Some men are always too late, and, therefore, accomplish, through life, nothing worth naming. If they promise to meet you at such an hour, they are never present till thirty minutes after. No matter how important the business, either to yourself or to him, he is just as tardy. If he takes a passage in the steamboat, he arrives just as the boat has left the wharf, and the cars have started a few moments before he arrives. His dinner has been waiting for him so long that the cook is out of patience, and half the time is obliged to set the table again. This course, the character we have described, always pursues. He is never in season, at church, at a place of business, at his meals, or in his bed. Persons of such habits. we cannot but despise. Much rather would we have a man too early to see us, and always ready, even if he should carry out his principle to the extent of the good deacon, who, in following to the tomb the remains of a husband and father, hinted to the bereaved widow, that, at a proper time, he should be happy to

marry her. The deacon was in season; for scarcely had the relatives and friends retired to the house, before the parson made the same proposition to the widow. "You are too late," said she, "the deacon spoke to me at the grave."


Hook and one of his friends happened to come to a bridge, "Do you know who built this bridge," said he to Hook. "No, but if you go over you'll be tolled."


Henderson, the actor, was seldom known to be in a passion. When at Oxford, he was one day debating with a fellow-student, who not keeping his temper, threw a glass of wine in the actor's face, when Henderson took out his handkerchief, wiped his face and coolly said, "That, sir, was a digression; now for the argument."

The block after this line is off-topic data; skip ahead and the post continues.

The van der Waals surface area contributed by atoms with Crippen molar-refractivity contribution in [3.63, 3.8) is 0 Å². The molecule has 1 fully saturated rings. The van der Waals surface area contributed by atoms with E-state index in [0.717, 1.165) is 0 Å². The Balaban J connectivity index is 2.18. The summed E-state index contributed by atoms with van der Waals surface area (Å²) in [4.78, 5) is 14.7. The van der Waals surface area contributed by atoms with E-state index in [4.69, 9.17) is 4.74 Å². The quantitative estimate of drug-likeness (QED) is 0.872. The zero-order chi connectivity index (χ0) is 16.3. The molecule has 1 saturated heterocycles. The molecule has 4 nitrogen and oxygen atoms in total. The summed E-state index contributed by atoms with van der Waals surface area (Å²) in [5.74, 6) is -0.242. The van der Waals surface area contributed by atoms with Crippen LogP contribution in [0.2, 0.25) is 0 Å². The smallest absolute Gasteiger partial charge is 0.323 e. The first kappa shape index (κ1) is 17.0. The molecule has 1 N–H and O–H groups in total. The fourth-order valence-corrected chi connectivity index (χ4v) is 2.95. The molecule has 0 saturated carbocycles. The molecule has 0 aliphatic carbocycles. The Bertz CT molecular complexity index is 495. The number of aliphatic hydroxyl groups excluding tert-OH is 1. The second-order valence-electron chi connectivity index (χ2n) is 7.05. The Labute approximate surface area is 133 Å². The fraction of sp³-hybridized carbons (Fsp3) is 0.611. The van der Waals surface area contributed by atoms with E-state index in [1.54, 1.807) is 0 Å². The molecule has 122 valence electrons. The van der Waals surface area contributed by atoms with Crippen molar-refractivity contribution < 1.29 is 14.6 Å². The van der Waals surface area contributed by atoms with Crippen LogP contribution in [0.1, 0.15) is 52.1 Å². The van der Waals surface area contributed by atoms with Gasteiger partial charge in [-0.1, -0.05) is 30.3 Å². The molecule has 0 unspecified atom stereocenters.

(One of the Authors of the Rejected Addresses.)

The Law Quarterly Magazine informs us, that James Smith's coup d'essai in literature "was a hoax, in the shape of a series of letters to the editor of the Gentleman's Magazine, detailing some extraordinary antiquarian discoveries and facts in natural history, which the worthy Sylvanus Urban inserted without the least suspicion; and we understand that

the members of the Antiquarian and Zoological Societies are still occasionally in the habit of appealing to them in corroboration of their theories."

In the same article we find many characteristic and humorous anecdotes of Smith, some of which we shall quote.


"One of James Smith's favourite anecdotes related to Colonel Greville. The colonel requested his young ally to call at his lodgings, and in the course of their first interview related the particulars of the most curious circumstance in his life. was taken prisoner during the American war, along with three other officers of the same rank; one evening they were summoned into the presence of Washington, who announced to them that the conduct of their government, in condemning one of his officers to death, as a rebel, compelled him to make reprisals, and that, much to his regret, he was under the necessity of requiring them to cast lots, without delay, to decide which of them should be hanged. They were then bowed out, and returned to their quarters. Four slips of paper were put into a hat, and the shortest was drawn by Captain Asgill, who exclaimed, 'I knew how it would be; I never won so much as a hit at backgammon in my life.' As Greville told the story, he was selected to sit up with Captain Asgill, under the pretence of companionship, but in reality to prevent him from escaping, and leaving the honour amongst the remaining three. And what,' inquired Smith, 'did